"Building a house takes time and money,“ said Marcio, a local resident of Complexo do Alemão, one of Rio de Janeiro’s numerous favelas, as he showed me around his house. This is why a house is often built over several generations: a floor may be laid, columns erected (rebar protruding), and a thin tin roof placed, but this is just to mark where the next builder should finish the job. "Constructing a roof with tiles is not a sign of wealth here — rather, it means that there’s not enough money to continue constructing the house,” explains Manoe Ruhe, a Dutch urban planner who has lived in the favela for the last six months.
An architect who has always been fascinated by the way people live, I had come to do a residency at Barraco # 55, a cultural center in Complexo do Alemão, in order to learn how its citizens went about building their communities. I had many questions: are there rules of construction? What are the common characteristics of each house? Do they follow the same typology? How are the interiors of the homes? What construction techniques and what materials are used?
Marcio grew up in a single story, gabled-roof house that his father built. Twenty-five years ago, he built a first floor above the house; today he has resumed work and is gradually building a second floor.
Eduardo is in a similar situation - he’s trying to build his own house above his mother’s: "I made two separate areas, one where I live and a smaller one that I can rent or use as a music studio.” This is common in the favela, where a family will rent out different floors of their house to either other families or extended relatives. Houses located on the main street tend to use the ground floor for commercial purposes.
The building materials used for the homes must meet three major criteria: be low cost, light enough to be carried on men's backs, and small enough to pass through the narrow streets of the favela. As a result, all the houses are built with bricks; concrete pillars are used for the structure; floors are made from floor beams and slabs; and the roof is almost always corrugated iron.
Some people make use of craftsmen, especially for the more technical tasks - like casting slabs or placing a sheet metal roof. But many build their own homes with the help of friends who lend a hand on the weekends. Sometimes they also barter — Eduardo purchased the tiles for the facade of a friend’s house in exchange for windows, which his friend will install.
And while there are no official rules of construction, there is a law of mutual respect. Eduardo told me he decided not to install a window in his bedroom as it would have opened directly on to his neighbor's house. After all, the favela is a small world, where everyone knows and talks to everyone else, and so they must come to peaceful agreements among themselves. This said, an extra floor will almost always obstruct a neighbor’s views — in this case, it's common to leave a space of at least one meter between each house.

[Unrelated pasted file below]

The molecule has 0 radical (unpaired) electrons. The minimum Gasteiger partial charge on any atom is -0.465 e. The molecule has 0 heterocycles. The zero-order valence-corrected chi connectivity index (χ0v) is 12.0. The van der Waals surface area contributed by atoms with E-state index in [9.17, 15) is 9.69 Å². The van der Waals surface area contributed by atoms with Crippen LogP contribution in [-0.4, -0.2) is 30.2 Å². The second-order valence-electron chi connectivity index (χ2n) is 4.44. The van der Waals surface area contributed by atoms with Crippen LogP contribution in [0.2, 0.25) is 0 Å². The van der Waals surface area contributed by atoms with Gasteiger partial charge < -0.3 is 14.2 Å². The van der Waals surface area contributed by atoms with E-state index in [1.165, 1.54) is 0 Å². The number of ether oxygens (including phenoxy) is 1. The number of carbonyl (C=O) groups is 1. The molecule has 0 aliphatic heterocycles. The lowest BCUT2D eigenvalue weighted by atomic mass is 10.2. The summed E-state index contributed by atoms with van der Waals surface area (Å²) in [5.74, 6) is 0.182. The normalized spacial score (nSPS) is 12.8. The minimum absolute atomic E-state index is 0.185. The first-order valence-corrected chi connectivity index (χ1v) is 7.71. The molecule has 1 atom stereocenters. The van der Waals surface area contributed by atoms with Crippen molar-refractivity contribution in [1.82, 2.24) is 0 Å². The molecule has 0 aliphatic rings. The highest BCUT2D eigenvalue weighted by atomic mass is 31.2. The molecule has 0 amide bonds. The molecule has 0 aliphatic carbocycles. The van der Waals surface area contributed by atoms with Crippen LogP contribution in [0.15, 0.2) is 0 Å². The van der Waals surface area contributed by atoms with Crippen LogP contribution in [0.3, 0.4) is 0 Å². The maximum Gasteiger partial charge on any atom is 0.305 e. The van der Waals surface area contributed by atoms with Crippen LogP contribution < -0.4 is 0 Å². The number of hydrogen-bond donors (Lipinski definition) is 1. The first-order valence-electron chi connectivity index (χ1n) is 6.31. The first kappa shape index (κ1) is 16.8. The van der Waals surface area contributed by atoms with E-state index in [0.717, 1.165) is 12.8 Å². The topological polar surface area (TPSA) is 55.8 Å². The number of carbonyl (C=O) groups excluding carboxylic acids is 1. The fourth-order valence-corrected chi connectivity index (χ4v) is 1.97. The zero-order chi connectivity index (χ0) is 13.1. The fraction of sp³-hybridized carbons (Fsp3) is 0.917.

While the exteriors of houses of a more commercial typology may be painted or tiled, in general, home exteriors are rather austere: almost all leave the brick exposed to the street; air conditioners and antennas protrude from the walls; one or two big water tanks are placed on the roof to provide running water; and windows are protected with steel security bars, which often take star-like forms.
Interiors, on the other hand, are a different story. In general, interior spaces are well cared for and clean, painted and decorated, and almost all have big televisions as their centerpieces. Tiles are used frequently - on façades, walls, staircases, floors. It’s currently trendy to tile the floor of the last floor - a terrace used for washing and drying clothes, and also for social gatherings - in the iconic “Copacabana pattern.” The interior walls of the terrace floor are also painted in particularly brilliant colors: blues, greens, purples, and yellows.
However, interior spaces can be quite dark: the typical window models, made from polycarbonate with aluminium frames, are small. This is due to cost, but also to protect the interiors from the harsh sun/rain of Rio de Janeiro’s tropical climate.
At first glance, the favelas — to me — were an impressive, chaotic mass: waves of houses that invaded every free space. However, I was looking with eyes accustomed to seeing delineated streets, open spaces, formal organizations. I had to adapt to a new world, one of narrow streets and steep stairs, of small windows overlooking dark alleys where electrical cables tangle. Once I did, I was able to see how the favela follows its own rules, its own logic, and its own codes.
This article was written by Solène Veysseyre, a French architect who has worked in Brussels, Belgium and Santiago de Chile; it was edited and translated by Vanessa Quirk, manager of editorial content at ArchDaily.